The drums just sounded huge on the new CD, especially on “March of The Saints.”
Yeah, I love it. I used a 1978 Ludwig that John Bonham used. It’s a chrome kit, so it’s really loud and [producer] Warren Riker was able to capture that on to tape. They re-issued the same drum kit, the Bonham chrome one—they only made a hundred of them—and I got one. It’s just sitting on the stage right now and you can probably hear it since they’re sound-checking (laughs).
Did recording in Los Angeles put a different perspective on the songs since you were away from the familiarity of your surroundings back home?
No, I can see how that could happen, though, but we did all of the writing in New Orleans, so when we got to L.A., we basically told ourselves to look at it as a gig. Don’t ponder on the fact that we are in L.A., nothing against L.A. (laughs)….but we had everything written prior to going to L.A. so we were really prepared when we went in. It was pretty convenient, though. The hotel that we stayed at was right by the studio. The weather was nice, the vibe was really good but vibe can be created anywhere.
DOWN III: OVER THE UNDER (2007)
Did you guys have any material written before Hurricane Katrina or was the album and the writing influenced by the storm and the things that happened and the other personal tragedies?
We hadn’t written anything prior to the storm at all. We had just started talking about getting back to writing and everything. When the storm hit, that put a big stop to everything, obviously. Pepper [Keenan, guitar] evacuated with me but it was six months where I couldn’t even talk to anybody. It was just text messages and all that, so that’s another reason that this record took so long. There were a lot of downfalls that happened that set us back.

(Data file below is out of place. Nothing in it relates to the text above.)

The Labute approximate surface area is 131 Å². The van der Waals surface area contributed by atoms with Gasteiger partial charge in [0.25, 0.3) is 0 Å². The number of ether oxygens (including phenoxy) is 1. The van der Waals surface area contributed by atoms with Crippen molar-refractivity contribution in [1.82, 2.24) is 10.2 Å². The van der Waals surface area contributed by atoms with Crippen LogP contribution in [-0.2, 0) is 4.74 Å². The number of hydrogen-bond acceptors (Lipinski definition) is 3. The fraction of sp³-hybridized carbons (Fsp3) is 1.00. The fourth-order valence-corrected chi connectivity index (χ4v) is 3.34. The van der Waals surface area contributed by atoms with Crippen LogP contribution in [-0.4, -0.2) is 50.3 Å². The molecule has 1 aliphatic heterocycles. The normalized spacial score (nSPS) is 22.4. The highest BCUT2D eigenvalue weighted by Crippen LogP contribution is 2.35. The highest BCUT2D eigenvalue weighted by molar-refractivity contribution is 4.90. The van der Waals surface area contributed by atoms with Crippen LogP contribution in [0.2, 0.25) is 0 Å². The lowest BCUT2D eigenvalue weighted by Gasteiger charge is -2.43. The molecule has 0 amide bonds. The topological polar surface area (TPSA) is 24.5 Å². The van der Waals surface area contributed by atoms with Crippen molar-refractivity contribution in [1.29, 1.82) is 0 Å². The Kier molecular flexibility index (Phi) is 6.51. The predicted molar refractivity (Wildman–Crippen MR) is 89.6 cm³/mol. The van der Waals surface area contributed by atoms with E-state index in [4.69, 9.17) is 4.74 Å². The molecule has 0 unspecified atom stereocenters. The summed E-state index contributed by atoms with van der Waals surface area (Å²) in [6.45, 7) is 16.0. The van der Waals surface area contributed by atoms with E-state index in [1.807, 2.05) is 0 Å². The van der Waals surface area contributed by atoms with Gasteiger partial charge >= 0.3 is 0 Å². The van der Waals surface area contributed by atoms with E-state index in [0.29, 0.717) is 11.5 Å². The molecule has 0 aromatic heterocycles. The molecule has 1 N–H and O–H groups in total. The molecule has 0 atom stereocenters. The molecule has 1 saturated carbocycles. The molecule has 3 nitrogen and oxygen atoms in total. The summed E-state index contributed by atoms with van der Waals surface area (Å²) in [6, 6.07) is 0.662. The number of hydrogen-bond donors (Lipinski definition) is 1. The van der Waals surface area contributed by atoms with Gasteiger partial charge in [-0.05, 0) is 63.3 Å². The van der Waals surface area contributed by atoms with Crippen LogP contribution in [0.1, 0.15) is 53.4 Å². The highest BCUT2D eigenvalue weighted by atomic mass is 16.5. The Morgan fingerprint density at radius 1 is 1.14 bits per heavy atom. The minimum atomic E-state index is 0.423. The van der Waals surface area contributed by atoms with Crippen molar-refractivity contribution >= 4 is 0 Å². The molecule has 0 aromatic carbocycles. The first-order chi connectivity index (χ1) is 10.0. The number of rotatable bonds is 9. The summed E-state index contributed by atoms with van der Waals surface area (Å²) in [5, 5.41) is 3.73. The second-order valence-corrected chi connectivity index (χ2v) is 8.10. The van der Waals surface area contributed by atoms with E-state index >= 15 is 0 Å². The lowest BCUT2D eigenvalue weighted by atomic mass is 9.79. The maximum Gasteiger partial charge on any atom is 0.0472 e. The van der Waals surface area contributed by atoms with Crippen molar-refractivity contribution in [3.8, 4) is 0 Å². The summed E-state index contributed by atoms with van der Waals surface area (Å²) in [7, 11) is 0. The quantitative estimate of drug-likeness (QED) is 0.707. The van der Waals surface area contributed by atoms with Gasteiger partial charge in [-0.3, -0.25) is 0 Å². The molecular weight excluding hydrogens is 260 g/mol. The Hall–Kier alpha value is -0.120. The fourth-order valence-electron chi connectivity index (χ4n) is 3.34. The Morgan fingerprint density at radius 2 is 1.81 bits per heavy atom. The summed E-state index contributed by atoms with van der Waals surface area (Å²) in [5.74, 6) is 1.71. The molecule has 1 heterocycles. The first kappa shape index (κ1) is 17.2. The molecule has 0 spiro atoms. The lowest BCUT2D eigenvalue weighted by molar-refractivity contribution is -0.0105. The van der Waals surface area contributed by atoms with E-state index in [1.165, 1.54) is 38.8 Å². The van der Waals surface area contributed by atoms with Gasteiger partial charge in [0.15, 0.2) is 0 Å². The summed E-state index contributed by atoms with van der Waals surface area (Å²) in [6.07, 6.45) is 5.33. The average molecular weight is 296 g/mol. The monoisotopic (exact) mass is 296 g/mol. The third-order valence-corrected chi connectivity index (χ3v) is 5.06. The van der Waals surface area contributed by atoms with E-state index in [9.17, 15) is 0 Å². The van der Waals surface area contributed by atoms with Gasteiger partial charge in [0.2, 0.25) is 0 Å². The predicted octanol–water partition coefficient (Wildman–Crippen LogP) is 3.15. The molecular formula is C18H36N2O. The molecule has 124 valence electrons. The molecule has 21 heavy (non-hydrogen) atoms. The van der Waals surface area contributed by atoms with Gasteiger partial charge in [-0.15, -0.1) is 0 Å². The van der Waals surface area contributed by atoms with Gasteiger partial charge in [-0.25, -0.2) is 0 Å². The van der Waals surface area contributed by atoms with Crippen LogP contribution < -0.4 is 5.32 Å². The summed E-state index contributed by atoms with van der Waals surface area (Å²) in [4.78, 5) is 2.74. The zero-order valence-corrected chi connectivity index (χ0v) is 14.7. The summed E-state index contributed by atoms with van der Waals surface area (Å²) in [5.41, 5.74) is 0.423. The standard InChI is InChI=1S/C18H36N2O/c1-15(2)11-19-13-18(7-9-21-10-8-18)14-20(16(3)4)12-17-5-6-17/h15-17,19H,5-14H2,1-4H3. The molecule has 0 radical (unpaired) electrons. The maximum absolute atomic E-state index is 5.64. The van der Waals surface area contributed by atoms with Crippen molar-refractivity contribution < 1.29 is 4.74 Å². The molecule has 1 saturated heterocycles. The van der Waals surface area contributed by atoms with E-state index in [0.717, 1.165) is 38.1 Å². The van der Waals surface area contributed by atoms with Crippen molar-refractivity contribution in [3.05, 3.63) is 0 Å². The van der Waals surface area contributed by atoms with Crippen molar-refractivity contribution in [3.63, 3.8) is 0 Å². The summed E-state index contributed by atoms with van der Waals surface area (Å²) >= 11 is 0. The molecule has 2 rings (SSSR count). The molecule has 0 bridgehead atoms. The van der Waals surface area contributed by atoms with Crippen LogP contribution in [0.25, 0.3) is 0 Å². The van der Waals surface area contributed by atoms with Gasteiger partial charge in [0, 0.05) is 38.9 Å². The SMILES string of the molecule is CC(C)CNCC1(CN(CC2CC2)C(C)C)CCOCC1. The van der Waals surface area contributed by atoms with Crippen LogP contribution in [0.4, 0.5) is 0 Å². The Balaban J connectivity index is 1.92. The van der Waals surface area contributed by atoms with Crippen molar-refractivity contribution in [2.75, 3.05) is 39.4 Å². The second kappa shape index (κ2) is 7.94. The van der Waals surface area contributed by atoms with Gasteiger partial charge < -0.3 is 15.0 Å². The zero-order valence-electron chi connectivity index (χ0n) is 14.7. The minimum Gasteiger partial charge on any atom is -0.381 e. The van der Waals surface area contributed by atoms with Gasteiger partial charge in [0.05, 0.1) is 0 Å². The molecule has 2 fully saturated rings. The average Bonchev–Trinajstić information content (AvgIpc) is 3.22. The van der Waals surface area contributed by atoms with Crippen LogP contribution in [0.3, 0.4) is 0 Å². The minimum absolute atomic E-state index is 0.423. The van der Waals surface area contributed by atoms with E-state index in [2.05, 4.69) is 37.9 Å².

I noticed that Phillip [Anselmo, vocals] looks better on stage than he has in years. Was his own recovery from back surgery and addiction an inspiration for the rest of you?
Oh yeah, I think its great, man. His back has been an issue for years and it was due time for him to get it done. I think it’s made him a happier person because the pain isn’t there. They told him that he wouldn’t be able to walk for six months and after two weeks he was up and walking around. It was definitely an inspiration. He really is a strong person.
He has done all of the lyrics himself on OVER THE UNDER. Is that something that he always handles?
Yeah, he always does all his own lyrics. I think they’re beautiful, man. Considering all of the negative stuff that’s happened to him and to us over the past couple of years, I think he summed it up pretty well. He is very good with lyrics. Why would I write lyrics or anybody else when Phil Anselmo is in the band?
One thing that I noticed in the liner notes of the new CD is that you didn’t do any writing this time. Did you opt out for a reason or was it just a coincidence that it didn’t happen?
There were a couple songs that didn’t make it to the record that I had done some writing on. I really just wanted to sit back, concentrate and play drums. I did write all of my drum stuff but I didn’t really touch any riffs or anything. Everybody was bringing riffs to the table constantly, so I just kind of sat back on this one.
One of the new songs, “N.O.D.,” features a cryptic title. I’m guessing the “N” and “O” has to do with New Orleans?
To be honest with you, I don’t know.